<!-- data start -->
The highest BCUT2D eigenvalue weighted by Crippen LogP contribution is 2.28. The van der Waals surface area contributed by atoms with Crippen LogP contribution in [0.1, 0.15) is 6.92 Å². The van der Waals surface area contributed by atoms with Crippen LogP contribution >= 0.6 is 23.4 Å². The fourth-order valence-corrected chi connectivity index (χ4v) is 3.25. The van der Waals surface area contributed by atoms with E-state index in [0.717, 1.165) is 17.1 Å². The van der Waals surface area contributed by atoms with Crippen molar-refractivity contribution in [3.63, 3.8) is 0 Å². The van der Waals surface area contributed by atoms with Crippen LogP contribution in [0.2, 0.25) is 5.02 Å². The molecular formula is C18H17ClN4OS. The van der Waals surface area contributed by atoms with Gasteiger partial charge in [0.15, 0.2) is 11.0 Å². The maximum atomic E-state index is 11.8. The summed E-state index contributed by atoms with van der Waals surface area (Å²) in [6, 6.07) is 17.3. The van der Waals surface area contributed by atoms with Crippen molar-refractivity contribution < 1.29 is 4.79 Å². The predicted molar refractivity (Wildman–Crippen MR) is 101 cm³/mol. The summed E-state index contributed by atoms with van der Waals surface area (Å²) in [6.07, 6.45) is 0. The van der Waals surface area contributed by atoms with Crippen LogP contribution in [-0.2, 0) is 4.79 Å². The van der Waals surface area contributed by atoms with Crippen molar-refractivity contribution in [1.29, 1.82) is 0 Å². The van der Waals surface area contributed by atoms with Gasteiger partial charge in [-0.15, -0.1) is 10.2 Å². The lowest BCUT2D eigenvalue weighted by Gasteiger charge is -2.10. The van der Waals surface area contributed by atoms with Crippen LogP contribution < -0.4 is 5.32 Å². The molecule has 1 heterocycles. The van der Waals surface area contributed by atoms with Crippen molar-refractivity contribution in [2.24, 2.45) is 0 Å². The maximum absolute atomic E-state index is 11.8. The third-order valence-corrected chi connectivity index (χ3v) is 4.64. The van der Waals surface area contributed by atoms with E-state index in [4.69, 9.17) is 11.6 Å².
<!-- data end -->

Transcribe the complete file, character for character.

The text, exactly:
The highest BCUT2D eigenvalue weighted by Crippen LogP contribution is 2.28. The van der Waals surface area contributed by atoms with Crippen LogP contribution in [0.1, 0.15) is 6.92 Å². The van der Waals surface area contributed by atoms with Crippen LogP contribution >= 0.6 is 23.4 Å². The fourth-order valence-corrected chi connectivity index (χ4v) is 3.25. The van der Waals surface area contributed by atoms with E-state index in [0.717, 1.165) is 17.1 Å². The van der Waals surface area contributed by atoms with Crippen molar-refractivity contribution in [3.63, 3.8) is 0 Å². The van der Waals surface area contributed by atoms with Crippen LogP contribution in [0.2, 0.25) is 5.02 Å². The molecular formula is C18H17ClN4OS. The van der Waals surface area contributed by atoms with Gasteiger partial charge in [0.15, 0.2) is 11.0 Å². The maximum atomic E-state index is 11.8. The summed E-state index contributed by atoms with van der Waals surface area (Å²) in [6, 6.07) is 17.3. The van der Waals surface area contributed by atoms with Crippen molar-refractivity contribution < 1.29 is 4.79 Å². The predicted molar refractivity (Wildman–Crippen MR) is 101 cm³/mol. The summed E-state index contributed by atoms with van der Waals surface area (Å²) in [6.07, 6.45) is 0. The van der Waals surface area contributed by atoms with Crippen LogP contribution in [-0.2, 0) is 4.79 Å². The van der Waals surface area contributed by atoms with Crippen molar-refractivity contribution in [1.29, 1.82) is 0 Å². The van der Waals surface area contributed by atoms with Gasteiger partial charge in [-0.15, -0.1) is 10.2 Å². The lowest BCUT2D eigenvalue weighted by Gasteiger charge is -2.10. The van der Waals surface area contributed by atoms with Crippen LogP contribution < -0.4 is 5.32 Å². The molecule has 1 heterocycles. The van der Waals surface area contributed by atoms with Crippen molar-refractivity contribution in [2.24, 2.45) is 0 Å². The maximum absolute atomic E-state index is 11.8. The third-order valence-corrected chi connectivity index (χ3v) is 4.64. The van der Waals surface area contributed by atoms with E-state index in [4.69, 9.17) is 11.6 Å².